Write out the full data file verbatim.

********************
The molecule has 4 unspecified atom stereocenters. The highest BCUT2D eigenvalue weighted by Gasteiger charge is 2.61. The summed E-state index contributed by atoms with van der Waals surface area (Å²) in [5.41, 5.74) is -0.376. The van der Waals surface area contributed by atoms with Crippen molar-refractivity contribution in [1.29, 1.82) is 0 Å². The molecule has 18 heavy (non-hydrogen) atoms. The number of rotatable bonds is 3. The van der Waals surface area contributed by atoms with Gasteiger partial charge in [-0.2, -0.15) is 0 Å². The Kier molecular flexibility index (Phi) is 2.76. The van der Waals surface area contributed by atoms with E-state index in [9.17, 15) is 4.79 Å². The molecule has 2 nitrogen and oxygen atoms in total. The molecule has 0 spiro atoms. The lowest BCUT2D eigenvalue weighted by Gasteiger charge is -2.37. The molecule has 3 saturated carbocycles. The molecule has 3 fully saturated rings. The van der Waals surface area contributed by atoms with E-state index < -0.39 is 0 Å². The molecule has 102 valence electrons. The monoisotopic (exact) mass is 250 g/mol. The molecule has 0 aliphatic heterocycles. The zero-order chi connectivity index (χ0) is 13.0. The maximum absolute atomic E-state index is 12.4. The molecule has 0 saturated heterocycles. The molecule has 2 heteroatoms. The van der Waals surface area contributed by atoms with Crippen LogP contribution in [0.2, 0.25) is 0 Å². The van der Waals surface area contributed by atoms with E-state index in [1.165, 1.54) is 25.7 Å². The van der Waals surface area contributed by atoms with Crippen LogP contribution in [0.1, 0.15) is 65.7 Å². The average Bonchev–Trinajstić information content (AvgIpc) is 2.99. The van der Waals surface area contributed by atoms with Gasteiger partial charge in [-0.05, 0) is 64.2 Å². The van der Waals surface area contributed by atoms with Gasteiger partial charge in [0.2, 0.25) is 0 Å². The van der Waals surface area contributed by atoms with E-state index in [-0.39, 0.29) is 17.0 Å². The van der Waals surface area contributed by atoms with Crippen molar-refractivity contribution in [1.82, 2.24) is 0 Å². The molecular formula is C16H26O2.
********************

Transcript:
The molecule has 4 unspecified atom stereocenters. The highest BCUT2D eigenvalue weighted by Gasteiger charge is 2.61. The summed E-state index contributed by atoms with van der Waals surface area (Å²) in [5.41, 5.74) is -0.376. The van der Waals surface area contributed by atoms with Crippen molar-refractivity contribution in [1.29, 1.82) is 0 Å². The molecule has 18 heavy (non-hydrogen) atoms. The number of rotatable bonds is 3. The van der Waals surface area contributed by atoms with Gasteiger partial charge in [-0.2, -0.15) is 0 Å². The Kier molecular flexibility index (Phi) is 2.76. The van der Waals surface area contributed by atoms with E-state index in [9.17, 15) is 4.79 Å². The molecule has 2 nitrogen and oxygen atoms in total. The molecule has 0 spiro atoms. The lowest BCUT2D eigenvalue weighted by Gasteiger charge is -2.37. The molecule has 3 saturated carbocycles. The molecule has 3 fully saturated rings. The van der Waals surface area contributed by atoms with E-state index < -0.39 is 0 Å². The molecule has 102 valence electrons. The monoisotopic (exact) mass is 250 g/mol. The molecule has 0 aliphatic heterocycles. The zero-order chi connectivity index (χ0) is 13.0. The maximum absolute atomic E-state index is 12.4. The molecule has 0 saturated heterocycles. The molecule has 2 heteroatoms. The van der Waals surface area contributed by atoms with Crippen LogP contribution in [0.2, 0.25) is 0 Å². The van der Waals surface area contributed by atoms with E-state index in [1.165, 1.54) is 25.7 Å². The van der Waals surface area contributed by atoms with Crippen LogP contribution in [0.1, 0.15) is 65.7 Å². The average Bonchev–Trinajstić information content (AvgIpc) is 2.99. The van der Waals surface area contributed by atoms with Gasteiger partial charge in [-0.05, 0) is 64.2 Å². The van der Waals surface area contributed by atoms with Gasteiger partial charge in [0.2, 0.25) is 0 Å². The van der Waals surface area contributed by atoms with E-state index in [-0.39, 0.29) is 17.0 Å². The van der Waals surface area contributed by atoms with Crippen molar-refractivity contribution in [1.82, 2.24) is 0 Å². The molecular formula is C16H26O2.